Debates seek to spur change in the Balkans

Towson University plays host to monthlong program

July 30, 2002|By Ben Piven | Ben Piven,SUN STAFF

Sitting among an alert crowd of fellow young adults from the Balkans, Victoria Daskalova gazes critically at Ana Vojinic-Tunic during a debate over the value of requiring children to wear school uniforms.

"We believe in freedom of expression and don't think school uniforms are necessary," Vojinic-Tunic argues.

After analyzing both sides, Daskalova soon concludes that Vojinic-Tunic's speech does not match a previous one by Katya Georgieva of the team arguing in favor of uniforms.

A group of four attentive Macedonians disagrees, saying that Vojinic-Tunic's side was far more persuasive.

The debate - featuring a Serb and a Bulgarian arguing with a Kosovar and a Serb about school uniforms and the accompanying issue of youth culture - was one of a series yesterday at Towson University. The highly organized verbal contests culminate a monthlong program in communication.

A native of Pleven, Bulgaria, 17-year-old Daskalova is one of 99 students and teachers from six Balkan homelands to participate in the Southeastern European Youth Leadership Institute this month at Towson.

"I wanted to learn something about debates to develop the tools necessary to gain knowledge," said Daskalova, who, like the other participants, speaks English deliberately and eloquently. "I think it's important to be able to influence the social systems that involve young people - and to make real our dreams."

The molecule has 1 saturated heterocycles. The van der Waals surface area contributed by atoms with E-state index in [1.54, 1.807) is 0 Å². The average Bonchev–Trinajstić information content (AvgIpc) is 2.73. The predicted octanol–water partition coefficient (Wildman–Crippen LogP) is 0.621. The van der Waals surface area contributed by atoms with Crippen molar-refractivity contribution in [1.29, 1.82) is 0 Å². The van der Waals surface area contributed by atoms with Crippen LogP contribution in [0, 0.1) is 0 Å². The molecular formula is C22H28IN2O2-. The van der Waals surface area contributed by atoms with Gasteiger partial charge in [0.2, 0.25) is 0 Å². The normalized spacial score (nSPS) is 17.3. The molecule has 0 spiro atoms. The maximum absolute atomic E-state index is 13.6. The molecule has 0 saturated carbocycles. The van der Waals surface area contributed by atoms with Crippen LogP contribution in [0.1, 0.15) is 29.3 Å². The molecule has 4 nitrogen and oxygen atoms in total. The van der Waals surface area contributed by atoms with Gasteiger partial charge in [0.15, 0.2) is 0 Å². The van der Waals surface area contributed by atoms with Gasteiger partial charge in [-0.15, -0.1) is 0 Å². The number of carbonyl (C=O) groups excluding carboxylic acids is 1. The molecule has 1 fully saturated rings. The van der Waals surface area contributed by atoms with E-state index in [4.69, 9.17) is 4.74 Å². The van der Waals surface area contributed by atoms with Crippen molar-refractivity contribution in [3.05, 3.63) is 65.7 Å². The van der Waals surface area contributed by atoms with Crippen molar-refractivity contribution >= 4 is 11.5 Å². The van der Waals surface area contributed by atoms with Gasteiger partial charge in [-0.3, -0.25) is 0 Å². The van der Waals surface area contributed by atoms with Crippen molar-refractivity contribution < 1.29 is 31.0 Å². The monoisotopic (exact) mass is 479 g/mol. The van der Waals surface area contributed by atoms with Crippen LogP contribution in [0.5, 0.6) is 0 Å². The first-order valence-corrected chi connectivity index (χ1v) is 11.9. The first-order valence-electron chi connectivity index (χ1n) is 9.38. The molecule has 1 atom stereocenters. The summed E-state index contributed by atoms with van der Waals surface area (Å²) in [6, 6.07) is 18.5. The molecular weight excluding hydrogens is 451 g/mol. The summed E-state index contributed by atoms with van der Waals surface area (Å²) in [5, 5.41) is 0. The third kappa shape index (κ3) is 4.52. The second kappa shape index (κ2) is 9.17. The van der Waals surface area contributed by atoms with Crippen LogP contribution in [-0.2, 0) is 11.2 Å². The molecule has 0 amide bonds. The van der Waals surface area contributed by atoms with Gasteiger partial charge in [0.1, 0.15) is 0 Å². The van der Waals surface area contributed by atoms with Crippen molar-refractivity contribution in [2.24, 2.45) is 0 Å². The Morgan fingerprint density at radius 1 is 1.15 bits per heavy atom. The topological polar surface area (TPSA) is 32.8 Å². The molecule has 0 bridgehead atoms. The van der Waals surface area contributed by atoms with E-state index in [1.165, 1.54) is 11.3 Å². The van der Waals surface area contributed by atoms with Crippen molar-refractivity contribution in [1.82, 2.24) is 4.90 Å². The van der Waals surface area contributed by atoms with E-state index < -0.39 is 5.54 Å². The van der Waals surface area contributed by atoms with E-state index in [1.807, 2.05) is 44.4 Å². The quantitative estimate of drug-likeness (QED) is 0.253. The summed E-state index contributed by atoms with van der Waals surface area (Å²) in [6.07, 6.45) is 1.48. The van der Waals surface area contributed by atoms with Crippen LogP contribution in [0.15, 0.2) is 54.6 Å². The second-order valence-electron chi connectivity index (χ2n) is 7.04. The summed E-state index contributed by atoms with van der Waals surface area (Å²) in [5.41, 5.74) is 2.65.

The primary goal of the institute is to enable the participants to initiate projects in their Balkan homelands: Bulgaria, Romania, Serbia, Macedonia, Kosovo and Montenegro. To that end, the students discuss conflict resolution, law, minority rights and environmental regulation.

Students were selected by Towson staff, who searched towns and cities in the Balkans for qualified and motivated young people with English skills and leadership potential, according to Ken Broda-Bahm, a Towson communications professor who directs the institute.

In its second year, the institute is funded by the State Department's Educational and Cultural Affairs Bureau and businessman George Soros' Open Society Institute.

"The kids are amazingly open to each other, and they see political conflicts as belonging to other generations," said Broda-Bahm.

The four-week program includes a 10-day home stay to immerse the students in American culture. Nights are filled with on-campus karaoke singing and excursions to local hangouts.

Snuggling next to each other during a break from their debates, Filip Mishevski of Macedonia and Milena Otasevic of Serbia seem to have transcended the historical friction between their homelands to form a close friendship.

"It's really great - the people from all the countries are pretty close. We mingle easily, and there are no fights between different groups," said Otasevic, 17.

During yesterday's session, Otasevic's debate covered euthanasia and patients' rights, while Mishevski's involved restrictions on mass media and entertainment.

Having spoken English for half of their lives, these two Balkan teens plan to use the communication skills they have acquired at the institute in the future. Otasevic wants to study psychology, and Mishevski looks to enter business and product design.

"I plan on returning to Serbia to start a follow-up project at the local level. Then, I will move on to something bigger," Otasevic said.

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